A big thank you to Kath – and Squizzey – for inviting me onto the blog today to mark the publication of my fifth book, A Wedding on the Riviera.
One of my trademarks as a writer is my fondness for glamorous locations. Kath suggested I might talk about the complexities of researching locations when in lockdown – so that’s what I’m going to do.
The chance to visit your locations is, of course, the first choice for creating authentic atmosphere – but the Internet makes a huge difference when you absolutely can’t – and that doesn’t have to be because of a pandemic. First for health reasons, and then because I was finishing my studies for my doctorate, I’ve not been able to travel abroad for some time.
The first in the ‘Riviera’ series, Summer in San Remo, and the first draft of A Wedding on the Riviera, which was completed some time ago, were both written without the opportunity for a research trip. With the doctorate finally accomplished in March, this year was going to be different.
I had a wonderful train tour booked for May, and was also hoping to squeeze in a second journey before A Wedding on the Riviera was published – for photographs and maybe some little extra touches, as tweaks to the manuscript. The chance for some fun and some sunshine. Well, we know what happened to that!
Even without those trips, I hope I have managed to capture the authentic feel of the locations, and provided a touch of vicarious travel and escapism for readers. My starting point for both books was vivid memories of numerous holidays on both the French and Italian sides of the border. I knew how things should look and the places that I wanted my characters to go, based on those holidays. I don’t have photographs from those trips. I made a conscious decision at the time not to take the camera, so that I was looking and absorbing – experiencing – instead of snapping scenes. Some photos would be nice now, but the memories certainly fed into the books.
I have well thumbed guide books and ephemera – maps, train timetables, tickets, business cards, which gave me a nudge if my recollections did falter. I follow appropriate sites on Twitter and Facebook, so I get regular reminders popping up in my feeds, lovely pictures to trigger memory and mood, often involving beaches, sunsets and food. My Facebook feed is regularly full of pictures of French patisseries.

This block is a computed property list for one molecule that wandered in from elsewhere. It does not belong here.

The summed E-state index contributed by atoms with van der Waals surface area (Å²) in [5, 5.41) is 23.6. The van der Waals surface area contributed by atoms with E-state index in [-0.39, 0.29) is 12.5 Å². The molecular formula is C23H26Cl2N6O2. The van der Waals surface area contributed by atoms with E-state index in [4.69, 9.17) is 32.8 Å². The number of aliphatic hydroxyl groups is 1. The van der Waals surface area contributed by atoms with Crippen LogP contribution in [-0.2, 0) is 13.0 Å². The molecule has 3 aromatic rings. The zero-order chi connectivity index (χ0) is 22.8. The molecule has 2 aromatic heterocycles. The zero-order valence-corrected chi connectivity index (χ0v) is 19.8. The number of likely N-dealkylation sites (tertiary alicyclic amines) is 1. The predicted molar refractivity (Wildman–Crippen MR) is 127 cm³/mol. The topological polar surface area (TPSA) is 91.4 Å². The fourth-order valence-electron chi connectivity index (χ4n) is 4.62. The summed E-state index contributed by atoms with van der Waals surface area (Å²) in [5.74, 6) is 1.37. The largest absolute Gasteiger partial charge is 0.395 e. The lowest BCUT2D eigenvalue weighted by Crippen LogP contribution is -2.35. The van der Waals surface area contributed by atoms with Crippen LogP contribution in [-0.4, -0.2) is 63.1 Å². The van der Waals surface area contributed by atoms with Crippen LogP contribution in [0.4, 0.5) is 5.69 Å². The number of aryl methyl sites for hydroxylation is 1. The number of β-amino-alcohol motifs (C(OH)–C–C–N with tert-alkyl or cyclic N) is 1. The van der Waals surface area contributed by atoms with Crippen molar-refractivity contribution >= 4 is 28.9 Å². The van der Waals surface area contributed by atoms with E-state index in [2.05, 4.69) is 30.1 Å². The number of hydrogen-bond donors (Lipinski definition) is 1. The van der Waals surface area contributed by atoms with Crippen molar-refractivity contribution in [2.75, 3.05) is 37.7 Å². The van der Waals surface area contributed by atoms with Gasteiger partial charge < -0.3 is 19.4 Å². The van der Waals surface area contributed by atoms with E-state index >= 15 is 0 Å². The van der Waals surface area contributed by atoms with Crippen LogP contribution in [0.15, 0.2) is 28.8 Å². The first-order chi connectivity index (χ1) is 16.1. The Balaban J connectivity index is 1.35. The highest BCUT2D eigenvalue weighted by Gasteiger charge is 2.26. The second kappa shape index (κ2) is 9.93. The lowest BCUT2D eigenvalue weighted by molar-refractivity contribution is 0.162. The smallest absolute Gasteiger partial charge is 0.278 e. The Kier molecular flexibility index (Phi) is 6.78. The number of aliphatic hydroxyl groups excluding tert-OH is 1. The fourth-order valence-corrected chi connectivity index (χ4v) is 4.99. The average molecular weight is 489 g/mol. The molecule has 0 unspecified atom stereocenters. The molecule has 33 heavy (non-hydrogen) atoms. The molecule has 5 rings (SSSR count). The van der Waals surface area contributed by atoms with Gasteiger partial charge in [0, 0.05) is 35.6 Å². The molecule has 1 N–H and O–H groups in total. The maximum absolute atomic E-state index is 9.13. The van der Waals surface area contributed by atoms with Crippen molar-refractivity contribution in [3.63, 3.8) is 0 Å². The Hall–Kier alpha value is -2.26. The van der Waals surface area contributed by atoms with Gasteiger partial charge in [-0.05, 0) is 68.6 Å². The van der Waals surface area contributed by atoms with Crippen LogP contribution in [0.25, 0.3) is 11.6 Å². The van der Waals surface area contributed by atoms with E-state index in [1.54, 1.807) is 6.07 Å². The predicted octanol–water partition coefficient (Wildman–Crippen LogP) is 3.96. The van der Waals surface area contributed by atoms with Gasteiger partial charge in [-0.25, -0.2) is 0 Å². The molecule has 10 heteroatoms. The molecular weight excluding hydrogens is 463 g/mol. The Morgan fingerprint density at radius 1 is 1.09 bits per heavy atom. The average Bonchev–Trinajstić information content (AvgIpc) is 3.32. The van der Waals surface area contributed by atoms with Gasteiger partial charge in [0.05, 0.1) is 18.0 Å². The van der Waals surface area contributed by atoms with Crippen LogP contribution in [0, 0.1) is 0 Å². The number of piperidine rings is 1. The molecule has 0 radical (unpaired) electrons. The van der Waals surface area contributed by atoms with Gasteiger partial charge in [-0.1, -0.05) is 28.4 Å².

It’s easy to refresh and update the memories too, with all the travel videos now available on the Internet. I’ve never made a trip to Nice without visiting the wonderful Cours Saleya market – flowers, fruit and vegetables, olives, glace fruits, spices. When I wanted Nadine and Ryan to do the same thing in A Wedding on the Riviera it was only a few clicks and I was wandering among the stalls again.
For Summer in San Remo I was able to find a tour of the marriage room in Menton which features in the book. It was decorated by artist Jean Cocteau, and is an incredible space – fantastic wall paintings and animal print rugs. I needed the pictures to check the details, but I knew in outline what was there, from those holiday memories.
Funnily enough, it was not so much the big things as the small ones that proved most difficult in lockdown. Quite a bit of the first part of A Wedding on the Riviera is set in Bath and Bristol, cities I know quite well. I went with a friend for a prowl around Clifton, the part of Bristol where Nadine lives, while I was writing the draft, so that was fine, although I probably would have visited again, if I’d been able.
Scenes at the Bath and Bristol rail stations and the centre of Bristol drew on memory, and some of the locations, such as the arts centre, are from my imagination – as is the villa outside Nice where the wedding takes place. There was one particular detail that took a bit of sleuthing on the internet to solve. I needed to know from which platform trains left Bath station for London.
There was a gap in the draft, which I intended to fill by a much anticipated day trip, once the thesis was done and the manuscript being revised. A train ride, some shopping, lunch, maybe a trip to the theatre – and all in the name of research. I never dreamed that it would be impossible to do it! And to complicate the problem, with public transport virtually suspended, it was difficult to check with a hypothetical journey. I got there in the end.
It’s platform one. I hope.
So – that’s the story of researching locations when you can’t visit. It can be done, if you have an idea what you are looking for. I hope I have managed to convey the magic and glamour of the settings as authentically as possible. The next book is set in Portofino on the Italian Riviera. I have visited, but it was a long time ago. I’m really hoping that before that manuscript is ready to go I will have been able to make that research trip – and visit the French Riviera again as well.
We’re looking forward to escaping to Nice for A Wedding on the Riviera first but Squizz and I are available to carry luggage or wear sunhats at a jaunty angle on that Portofino trip, Evonne, if you need us…
Thanks so much to Evonne for sharing some of the trials and tribulations of researching and writing a book in lockdown. You can find out more about Evonne and her books on her Author Website, Facebook Page or find her on Twitter. Evonne is published by Choc Lit and you can buy her Riviera books from these affiliate links: